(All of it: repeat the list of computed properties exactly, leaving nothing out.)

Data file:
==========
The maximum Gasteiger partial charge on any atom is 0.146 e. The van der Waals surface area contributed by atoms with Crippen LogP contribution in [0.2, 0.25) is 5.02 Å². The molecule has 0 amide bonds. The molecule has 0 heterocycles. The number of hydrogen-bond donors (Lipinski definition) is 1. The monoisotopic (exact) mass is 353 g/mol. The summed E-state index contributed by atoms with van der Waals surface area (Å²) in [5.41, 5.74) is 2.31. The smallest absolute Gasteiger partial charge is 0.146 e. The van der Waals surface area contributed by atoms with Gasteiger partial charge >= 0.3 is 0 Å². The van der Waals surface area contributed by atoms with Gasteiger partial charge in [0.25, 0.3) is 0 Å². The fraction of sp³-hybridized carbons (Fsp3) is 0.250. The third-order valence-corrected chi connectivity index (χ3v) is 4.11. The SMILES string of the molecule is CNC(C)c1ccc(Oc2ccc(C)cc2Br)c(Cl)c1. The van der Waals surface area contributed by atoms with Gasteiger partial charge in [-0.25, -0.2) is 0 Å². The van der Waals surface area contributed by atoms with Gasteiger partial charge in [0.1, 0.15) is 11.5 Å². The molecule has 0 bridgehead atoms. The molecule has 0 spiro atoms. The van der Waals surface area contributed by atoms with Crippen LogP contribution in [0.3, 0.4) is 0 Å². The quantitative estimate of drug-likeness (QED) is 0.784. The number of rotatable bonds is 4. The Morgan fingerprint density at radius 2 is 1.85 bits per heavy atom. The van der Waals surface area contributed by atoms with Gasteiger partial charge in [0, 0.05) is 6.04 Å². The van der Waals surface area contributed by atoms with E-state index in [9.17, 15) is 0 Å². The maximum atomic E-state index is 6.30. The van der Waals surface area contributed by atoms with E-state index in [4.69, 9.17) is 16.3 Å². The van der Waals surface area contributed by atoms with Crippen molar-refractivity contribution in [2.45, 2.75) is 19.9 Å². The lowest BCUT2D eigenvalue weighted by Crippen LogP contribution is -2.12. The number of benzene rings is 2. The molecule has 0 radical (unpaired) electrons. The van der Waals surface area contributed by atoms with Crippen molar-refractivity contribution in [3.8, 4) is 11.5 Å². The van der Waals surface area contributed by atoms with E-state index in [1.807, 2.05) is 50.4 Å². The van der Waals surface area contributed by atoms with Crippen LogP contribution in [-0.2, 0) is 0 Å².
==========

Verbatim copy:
The maximum Gasteiger partial charge on any atom is 0.146 e. The van der Waals surface area contributed by atoms with Crippen LogP contribution in [0.2, 0.25) is 5.02 Å². The molecule has 0 amide bonds. The molecule has 0 heterocycles. The number of hydrogen-bond donors (Lipinski definition) is 1. The monoisotopic (exact) mass is 353 g/mol. The summed E-state index contributed by atoms with van der Waals surface area (Å²) in [5.41, 5.74) is 2.31. The smallest absolute Gasteiger partial charge is 0.146 e. The van der Waals surface area contributed by atoms with Gasteiger partial charge >= 0.3 is 0 Å². The van der Waals surface area contributed by atoms with Gasteiger partial charge in [0.25, 0.3) is 0 Å². The fraction of sp³-hybridized carbons (Fsp3) is 0.250. The third-order valence-corrected chi connectivity index (χ3v) is 4.11. The SMILES string of the molecule is CNC(C)c1ccc(Oc2ccc(C)cc2Br)c(Cl)c1. The van der Waals surface area contributed by atoms with Gasteiger partial charge in [-0.25, -0.2) is 0 Å². The van der Waals surface area contributed by atoms with Gasteiger partial charge in [0.1, 0.15) is 11.5 Å². The molecule has 0 bridgehead atoms. The molecule has 0 spiro atoms. The van der Waals surface area contributed by atoms with Crippen LogP contribution in [0.3, 0.4) is 0 Å². The quantitative estimate of drug-likeness (QED) is 0.784. The number of rotatable bonds is 4. The Morgan fingerprint density at radius 2 is 1.85 bits per heavy atom. The van der Waals surface area contributed by atoms with Gasteiger partial charge in [0, 0.05) is 6.04 Å². The van der Waals surface area contributed by atoms with E-state index in [9.17, 15) is 0 Å². The maximum atomic E-state index is 6.30. The van der Waals surface area contributed by atoms with E-state index in [4.69, 9.17) is 16.3 Å². The van der Waals surface area contributed by atoms with Crippen molar-refractivity contribution in [2.45, 2.75) is 19.9 Å². The lowest BCUT2D eigenvalue weighted by Crippen LogP contribution is -2.12. The number of benzene rings is 2. The molecule has 0 radical (unpaired) electrons. The van der Waals surface area contributed by atoms with Crippen molar-refractivity contribution in [3.8, 4) is 11.5 Å². The van der Waals surface area contributed by atoms with E-state index in [1.807, 2.05) is 50.4 Å². The van der Waals surface area contributed by atoms with Crippen LogP contribution in [-0.2, 0) is 0 Å².